An Open Letter to Angelina Jolie

Angelina Dearheart,
You first made an impression on me in Tomb Raider. I was 17 years old and awkwardly, painfully fumbling through existence in the womanly body that I was not yet mature enough to inhabit. You had this totally bangin', healthfully athletic figure, and even if they were rubber suit sculpted and not entirely real, girl! You had some boobies. Then you factor in the strong female lead part and you became the kind of role model that every 17 year old girl needs: ass kicking, fiercely independent, powerful, and above all else, healthy. I was so ill at ease in my skin but watching you filled me with a hope that I, too, would someday be just as strong and confidently embodied.

As the years have gone by, I've followed your work and have been particularly moved and inspired by your involvement with the UN. Even if I kind of hated the deeply disturbing Changeling, you have always held a special place in my heart for what you represented to me as an adolescent.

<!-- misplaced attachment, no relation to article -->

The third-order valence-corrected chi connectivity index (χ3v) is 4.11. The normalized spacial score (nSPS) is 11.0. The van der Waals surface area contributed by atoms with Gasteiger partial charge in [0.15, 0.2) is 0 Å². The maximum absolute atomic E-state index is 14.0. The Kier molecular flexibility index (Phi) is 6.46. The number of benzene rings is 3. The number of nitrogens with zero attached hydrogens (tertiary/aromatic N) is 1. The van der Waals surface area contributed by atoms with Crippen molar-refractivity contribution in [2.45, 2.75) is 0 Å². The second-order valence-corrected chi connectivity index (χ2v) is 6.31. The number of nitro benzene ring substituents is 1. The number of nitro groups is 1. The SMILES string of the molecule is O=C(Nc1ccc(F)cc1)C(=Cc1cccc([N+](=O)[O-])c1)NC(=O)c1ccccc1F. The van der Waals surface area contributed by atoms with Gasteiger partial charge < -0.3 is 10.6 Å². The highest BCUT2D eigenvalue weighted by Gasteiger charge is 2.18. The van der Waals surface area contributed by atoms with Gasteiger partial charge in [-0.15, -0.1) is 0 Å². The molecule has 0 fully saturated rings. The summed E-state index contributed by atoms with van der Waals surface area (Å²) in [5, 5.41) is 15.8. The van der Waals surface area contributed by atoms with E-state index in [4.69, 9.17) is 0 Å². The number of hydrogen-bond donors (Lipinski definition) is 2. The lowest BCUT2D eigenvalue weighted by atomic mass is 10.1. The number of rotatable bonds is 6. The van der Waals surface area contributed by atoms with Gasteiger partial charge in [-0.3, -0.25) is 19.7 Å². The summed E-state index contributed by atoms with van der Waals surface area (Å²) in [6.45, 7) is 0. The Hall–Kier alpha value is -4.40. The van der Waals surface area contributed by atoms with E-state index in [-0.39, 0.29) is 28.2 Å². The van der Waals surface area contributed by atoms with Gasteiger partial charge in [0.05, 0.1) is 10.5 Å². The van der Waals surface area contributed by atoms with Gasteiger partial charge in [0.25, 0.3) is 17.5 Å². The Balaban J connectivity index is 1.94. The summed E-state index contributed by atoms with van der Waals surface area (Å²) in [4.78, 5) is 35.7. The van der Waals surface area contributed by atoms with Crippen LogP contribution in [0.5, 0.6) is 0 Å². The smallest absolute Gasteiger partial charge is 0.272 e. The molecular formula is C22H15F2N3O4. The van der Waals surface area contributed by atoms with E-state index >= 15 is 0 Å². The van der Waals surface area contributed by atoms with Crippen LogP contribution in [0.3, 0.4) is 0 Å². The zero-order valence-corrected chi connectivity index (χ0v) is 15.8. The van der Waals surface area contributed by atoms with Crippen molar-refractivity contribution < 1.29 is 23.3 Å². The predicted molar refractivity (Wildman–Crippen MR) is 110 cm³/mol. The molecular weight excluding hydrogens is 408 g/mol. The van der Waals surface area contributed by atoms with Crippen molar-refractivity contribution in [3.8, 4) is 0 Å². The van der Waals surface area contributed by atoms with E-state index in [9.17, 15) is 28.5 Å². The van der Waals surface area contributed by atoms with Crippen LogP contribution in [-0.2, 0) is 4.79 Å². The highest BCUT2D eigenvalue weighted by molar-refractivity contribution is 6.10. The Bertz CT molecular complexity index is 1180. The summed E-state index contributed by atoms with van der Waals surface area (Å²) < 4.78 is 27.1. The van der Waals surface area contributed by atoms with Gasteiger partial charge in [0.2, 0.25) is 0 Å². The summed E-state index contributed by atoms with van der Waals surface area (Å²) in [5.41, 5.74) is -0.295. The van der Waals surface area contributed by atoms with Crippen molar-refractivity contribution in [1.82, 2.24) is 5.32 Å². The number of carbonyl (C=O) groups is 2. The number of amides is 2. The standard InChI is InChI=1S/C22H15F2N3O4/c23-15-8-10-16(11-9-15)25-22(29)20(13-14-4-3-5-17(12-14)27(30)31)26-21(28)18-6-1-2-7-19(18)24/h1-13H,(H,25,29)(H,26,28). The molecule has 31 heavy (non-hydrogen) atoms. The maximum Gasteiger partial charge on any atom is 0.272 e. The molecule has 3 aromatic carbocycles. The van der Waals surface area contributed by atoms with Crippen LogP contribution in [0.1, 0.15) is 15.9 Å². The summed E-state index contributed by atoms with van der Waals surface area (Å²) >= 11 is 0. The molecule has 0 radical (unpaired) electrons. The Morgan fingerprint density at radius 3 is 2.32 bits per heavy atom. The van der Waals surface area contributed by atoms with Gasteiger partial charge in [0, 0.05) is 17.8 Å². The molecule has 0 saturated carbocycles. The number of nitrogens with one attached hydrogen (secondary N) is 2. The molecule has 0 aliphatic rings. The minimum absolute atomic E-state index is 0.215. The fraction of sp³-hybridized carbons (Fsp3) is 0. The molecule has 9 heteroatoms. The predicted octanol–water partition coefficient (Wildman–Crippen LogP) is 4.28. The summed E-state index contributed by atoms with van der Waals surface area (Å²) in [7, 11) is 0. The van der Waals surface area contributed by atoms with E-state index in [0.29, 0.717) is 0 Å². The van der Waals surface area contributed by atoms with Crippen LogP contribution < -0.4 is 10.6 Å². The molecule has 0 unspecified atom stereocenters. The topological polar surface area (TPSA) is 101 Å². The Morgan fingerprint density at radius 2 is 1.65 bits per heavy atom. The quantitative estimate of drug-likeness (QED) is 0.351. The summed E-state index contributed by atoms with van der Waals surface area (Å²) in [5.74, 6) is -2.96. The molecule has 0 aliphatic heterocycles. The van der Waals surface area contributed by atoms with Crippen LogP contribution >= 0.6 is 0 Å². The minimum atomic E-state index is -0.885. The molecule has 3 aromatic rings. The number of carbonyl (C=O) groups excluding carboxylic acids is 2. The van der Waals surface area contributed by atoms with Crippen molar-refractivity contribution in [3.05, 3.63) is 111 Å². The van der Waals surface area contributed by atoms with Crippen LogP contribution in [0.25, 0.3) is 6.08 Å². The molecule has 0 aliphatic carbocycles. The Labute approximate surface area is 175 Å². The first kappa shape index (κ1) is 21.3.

This week everyone is talking about your right leg and the fabulous velvet Versace around it, but I want to know about the rest of you. Like Bill O'Reilly, all I could see on that red carpet was your skeletal frame. It was so shocking to see you this way that I gasped. The dress is fabulous, of course, and you are still so beautiful...well, what's left of you. Where did you go? Are you okay? No, really. You seem to have been struck by the same diminishing disease that plagues so many once-healthy-weighted celebrity women. I'm all for being conscious of what you eat and staying physically active, but honey, I can see bones of yours that I shouldn't be able to see so much of. You nearly have a post-Auschwitz thing going on. What happened to your body?

Forget about being a role model to women. We have Christina Hendricks, Sofia Vergara and Scarlett Johansson to show us how to confidently rock curves. I am concerned for your well being. I can only imagine the intense pressure of being under such constant scrutiny, but nothing matters if you lose the healthy function of your precious body. You and your life matter in ways that have nothing to do with your status and celebrity. You have a mess of babies to raise with care. This is the most important job in the world. Also important is the role you play giving voice to the voiceless in your humanitarian work. And you have a marriage to tend to like a garden, it's vibrancy (or lack thereof) affecting the way your kids approach love and relationships as adults.